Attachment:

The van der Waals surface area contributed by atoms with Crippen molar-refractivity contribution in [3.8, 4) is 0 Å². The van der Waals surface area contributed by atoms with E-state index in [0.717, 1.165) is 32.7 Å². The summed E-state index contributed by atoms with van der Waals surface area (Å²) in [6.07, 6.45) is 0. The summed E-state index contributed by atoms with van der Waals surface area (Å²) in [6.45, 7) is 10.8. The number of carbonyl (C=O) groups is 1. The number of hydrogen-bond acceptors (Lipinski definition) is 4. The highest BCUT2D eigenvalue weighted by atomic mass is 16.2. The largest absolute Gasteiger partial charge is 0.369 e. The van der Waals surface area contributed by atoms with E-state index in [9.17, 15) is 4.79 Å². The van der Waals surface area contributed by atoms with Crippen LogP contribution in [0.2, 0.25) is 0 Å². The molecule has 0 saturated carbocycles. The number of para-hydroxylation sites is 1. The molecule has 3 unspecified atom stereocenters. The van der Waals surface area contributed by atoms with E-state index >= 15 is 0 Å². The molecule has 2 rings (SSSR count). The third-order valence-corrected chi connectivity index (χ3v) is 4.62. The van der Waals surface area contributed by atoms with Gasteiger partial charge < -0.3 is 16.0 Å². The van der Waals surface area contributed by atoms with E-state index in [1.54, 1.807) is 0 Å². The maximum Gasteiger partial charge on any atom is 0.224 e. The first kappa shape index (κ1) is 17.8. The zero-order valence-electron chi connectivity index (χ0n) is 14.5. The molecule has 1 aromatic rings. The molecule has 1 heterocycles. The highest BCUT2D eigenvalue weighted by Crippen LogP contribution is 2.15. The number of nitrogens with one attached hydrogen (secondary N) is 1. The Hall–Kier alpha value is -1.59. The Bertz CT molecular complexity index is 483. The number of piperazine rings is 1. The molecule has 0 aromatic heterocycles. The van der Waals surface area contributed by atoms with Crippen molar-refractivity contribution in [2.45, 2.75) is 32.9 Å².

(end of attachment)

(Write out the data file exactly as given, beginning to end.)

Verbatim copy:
The van der Waals surface area contributed by atoms with Crippen molar-refractivity contribution in [3.8, 4) is 0 Å². The van der Waals surface area contributed by atoms with E-state index in [0.717, 1.165) is 32.7 Å². The summed E-state index contributed by atoms with van der Waals surface area (Å²) in [6.07, 6.45) is 0. The summed E-state index contributed by atoms with van der Waals surface area (Å²) in [6.45, 7) is 10.8. The number of carbonyl (C=O) groups is 1. The number of hydrogen-bond acceptors (Lipinski definition) is 4. The highest BCUT2D eigenvalue weighted by atomic mass is 16.2. The largest absolute Gasteiger partial charge is 0.369 e. The van der Waals surface area contributed by atoms with E-state index in [9.17, 15) is 4.79 Å². The van der Waals surface area contributed by atoms with Crippen LogP contribution in [0.2, 0.25) is 0 Å². The molecule has 0 saturated carbocycles. The number of para-hydroxylation sites is 1. The molecule has 3 unspecified atom stereocenters. The van der Waals surface area contributed by atoms with E-state index >= 15 is 0 Å². The molecule has 2 rings (SSSR count). The third-order valence-corrected chi connectivity index (χ3v) is 4.62. The van der Waals surface area contributed by atoms with Gasteiger partial charge < -0.3 is 16.0 Å². The van der Waals surface area contributed by atoms with E-state index in [1.54, 1.807) is 0 Å². The maximum Gasteiger partial charge on any atom is 0.224 e. The first kappa shape index (κ1) is 17.8. The zero-order valence-electron chi connectivity index (χ0n) is 14.5. The molecule has 1 aromatic rings. The molecule has 1 heterocycles. The highest BCUT2D eigenvalue weighted by Crippen LogP contribution is 2.15. The number of nitrogens with one attached hydrogen (secondary N) is 1. The Hall–Kier alpha value is -1.59. The Bertz CT molecular complexity index is 483. The number of piperazine rings is 1. The molecule has 0 aromatic heterocycles. The van der Waals surface area contributed by atoms with Crippen molar-refractivity contribution in [2.45, 2.75) is 32.9 Å².